People have been writing software for over a half century now, and the following three facts about performance have proven true in nearly every circumstance:
It's almost always possible to buy speed at the expense of storage space.
People are actually quite bad at predicting which parts of a computer program are the biggest performance problems.
Optimizing software too aggressively or too early is usually bad for the quality of your software.
Luckily there are ways to work around these issues. The basic approach is to start gathering data about the performance of your application very early in the process, to gain some background data for guidance when the time comes to fix the issues. This section discusses some tools for gathering that data; the next section covers how and when to mitigate some of the problems you discover.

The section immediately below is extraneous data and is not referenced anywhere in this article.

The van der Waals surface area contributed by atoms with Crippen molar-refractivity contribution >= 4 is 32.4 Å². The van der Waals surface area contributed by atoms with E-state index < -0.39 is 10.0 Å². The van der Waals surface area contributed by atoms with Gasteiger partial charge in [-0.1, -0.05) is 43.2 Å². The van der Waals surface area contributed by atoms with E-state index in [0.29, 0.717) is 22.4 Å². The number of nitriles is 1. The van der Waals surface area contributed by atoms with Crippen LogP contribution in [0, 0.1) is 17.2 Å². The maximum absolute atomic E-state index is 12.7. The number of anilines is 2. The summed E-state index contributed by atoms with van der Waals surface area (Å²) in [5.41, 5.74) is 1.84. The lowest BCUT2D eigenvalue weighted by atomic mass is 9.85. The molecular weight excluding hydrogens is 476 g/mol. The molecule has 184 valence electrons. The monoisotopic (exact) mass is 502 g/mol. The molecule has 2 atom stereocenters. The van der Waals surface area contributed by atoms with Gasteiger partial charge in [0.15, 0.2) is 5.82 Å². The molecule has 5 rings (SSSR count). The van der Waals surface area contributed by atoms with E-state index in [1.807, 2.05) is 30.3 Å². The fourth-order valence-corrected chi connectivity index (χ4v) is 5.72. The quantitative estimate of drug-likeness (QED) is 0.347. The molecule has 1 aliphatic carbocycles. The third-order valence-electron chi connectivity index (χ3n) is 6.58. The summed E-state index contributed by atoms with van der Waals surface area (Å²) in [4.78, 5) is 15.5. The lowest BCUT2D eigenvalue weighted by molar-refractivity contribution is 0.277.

In general, there are two steps to identifying bottlenecks in your Rails application:
Determine which page hits are slow.
Determine what part of the calculation of the page is causing the problem.
Railsbench is a solution to the first problem. I should clarify here that the performance issue I'm referring to at this point is the server-side time spent turning the HTTP request into an HTML response, not the bandwidth time spent getting the HTML and images down to the browser. This doesn't mean that the bandwidth issues are unimportant (the user doesn't care where the slowdown is), but they are somewhat easier to diagnose ...